In his red Quadro blends he uses Malbec and CAB for structure, sweet from Syrah and earth from Tempranillo.

The white Quadra blend melds Chardonnay, Sauvignon Blanc, and the fruitiness of Viognier and Torrontes wines to combine structure, dryness, sweetness and earthy characteristics. In the end this makes for a balanced, easy to drink and  enjoyable wine.

Sparkling Wines, here blends of Chardonnay and Pinot Noir,  are also produced at Puro Uno. They are crafted using the traditional method as done in the Champagne region of France, known as Methode Champenoise. Classic tight, small bubbles make for a very affordable alternative to the costly French product.

FB uses a number of different techniques when producing wine, and it was interesting learning about some of these.


For those more interested in these subjects, The UC-Davis Enology Website is an excellent resource. This is material culled from the lecture series Introduction to Wine Production.  It is taught at the Viticulture and Enology program at UC-Davis, one of the best in the world.

Malolactic fermentation (MLF) is used at Puro Uno. It is used to deacidify, flavor and provide bacterial stability to wine. Grapes contain Malic Acid. This compound imparts a tartness to the wine. Vintners use natural methods to convert this to Lactic Acid. Lactic acid has a softer "feel" when consumed.

MLF, if not done before bottling, can happen spontaneously with generally a negative outcome on flavor and other wine characteristics. For an in depth discussion of MLF go Here.

Other techniques used post fermentation are Filtration and Fining. After fermentation wine can contain various substances that affect wine appearance (cloudiness), bacterial stability and it's physical characteristics when consumed. Fining involves the addition of various compounds that bind to these undesirable components. This makes them insoluble, settling to the bottom of the wine facilitating their removal by filtration or decanting. Fining can be a delicate balancing act, as unlike filtration it can affect the taste and aroma of wine. Other byproducts of fermentation and MLF, mostly solids, can also be removed by decanting or filtration.

Last but not least the wine is aged in a number of different ways here. Depending on the varietal as well as the age of the fruit, the acidity, the Tannin structure and a host of other factors determine just what and how much aging will be required to bring out the best in the wine.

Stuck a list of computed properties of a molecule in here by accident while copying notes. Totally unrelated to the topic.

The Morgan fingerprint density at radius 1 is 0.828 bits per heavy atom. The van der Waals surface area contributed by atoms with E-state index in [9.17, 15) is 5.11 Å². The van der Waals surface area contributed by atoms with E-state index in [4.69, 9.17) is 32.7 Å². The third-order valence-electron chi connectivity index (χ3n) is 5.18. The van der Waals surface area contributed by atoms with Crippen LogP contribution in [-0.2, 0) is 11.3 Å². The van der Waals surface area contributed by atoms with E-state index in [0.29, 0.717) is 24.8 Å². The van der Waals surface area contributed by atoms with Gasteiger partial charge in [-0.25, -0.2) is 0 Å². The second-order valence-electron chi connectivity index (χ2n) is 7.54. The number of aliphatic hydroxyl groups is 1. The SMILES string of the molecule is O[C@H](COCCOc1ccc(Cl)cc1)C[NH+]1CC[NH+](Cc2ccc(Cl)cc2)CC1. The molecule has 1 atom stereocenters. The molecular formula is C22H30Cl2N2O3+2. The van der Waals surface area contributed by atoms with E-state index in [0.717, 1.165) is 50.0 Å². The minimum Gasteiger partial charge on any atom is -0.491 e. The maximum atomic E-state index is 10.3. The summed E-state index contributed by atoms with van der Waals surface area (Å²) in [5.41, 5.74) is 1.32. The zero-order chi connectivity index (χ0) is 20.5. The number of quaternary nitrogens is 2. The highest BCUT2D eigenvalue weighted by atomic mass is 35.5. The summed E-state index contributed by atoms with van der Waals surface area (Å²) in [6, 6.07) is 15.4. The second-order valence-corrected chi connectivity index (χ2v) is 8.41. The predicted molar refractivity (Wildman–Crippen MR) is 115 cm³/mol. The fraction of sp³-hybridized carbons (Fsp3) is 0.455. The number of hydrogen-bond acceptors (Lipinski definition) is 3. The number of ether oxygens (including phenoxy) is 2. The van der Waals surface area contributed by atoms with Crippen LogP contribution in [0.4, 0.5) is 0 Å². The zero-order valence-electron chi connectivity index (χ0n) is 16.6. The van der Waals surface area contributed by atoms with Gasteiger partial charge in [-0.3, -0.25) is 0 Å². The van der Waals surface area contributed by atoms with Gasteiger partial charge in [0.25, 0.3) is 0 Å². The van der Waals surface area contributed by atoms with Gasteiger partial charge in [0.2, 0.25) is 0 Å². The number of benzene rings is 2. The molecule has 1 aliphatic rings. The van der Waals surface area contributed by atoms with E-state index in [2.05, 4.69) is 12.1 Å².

A Cooper is a maker of among other things, wine barrels. The things that they craft are known as cooperage. For an interesting video on cooperage, look Here. The composition of the cooperage, or barrel, is extremely important to the characteristics of the finished product. With wood, usually oak, the Provenance and the degree to which the Oak is aged after harvest imparts different qualities to the wine.

Puro Uno Wines employs primarily new French Oak for the higher-end wines and a combination of French and American oak for others in addition to stainless steel barrels. All of these aging methods produce wines with varying complexities and structure.

I have been able to sample the sparkling wines made here and a Malbec. All were excellent. I believe FB is destined to become a distinguished vintner in the world of wines. At this point I would like to acknowledge FB's editorial contributions to this blog post.


Researching some of these methods used in wine production was very enlightening and I hope you find the material presented here as interesting as I did.

It's a wrap for another blog post on Forks.
 

Puro Uno Wines
Ruta Provincial 15 KM 30 Agrelo (5509)
Lujan de Cuyo
Mendoza, Argentina 5509 ARG
(619)985-2022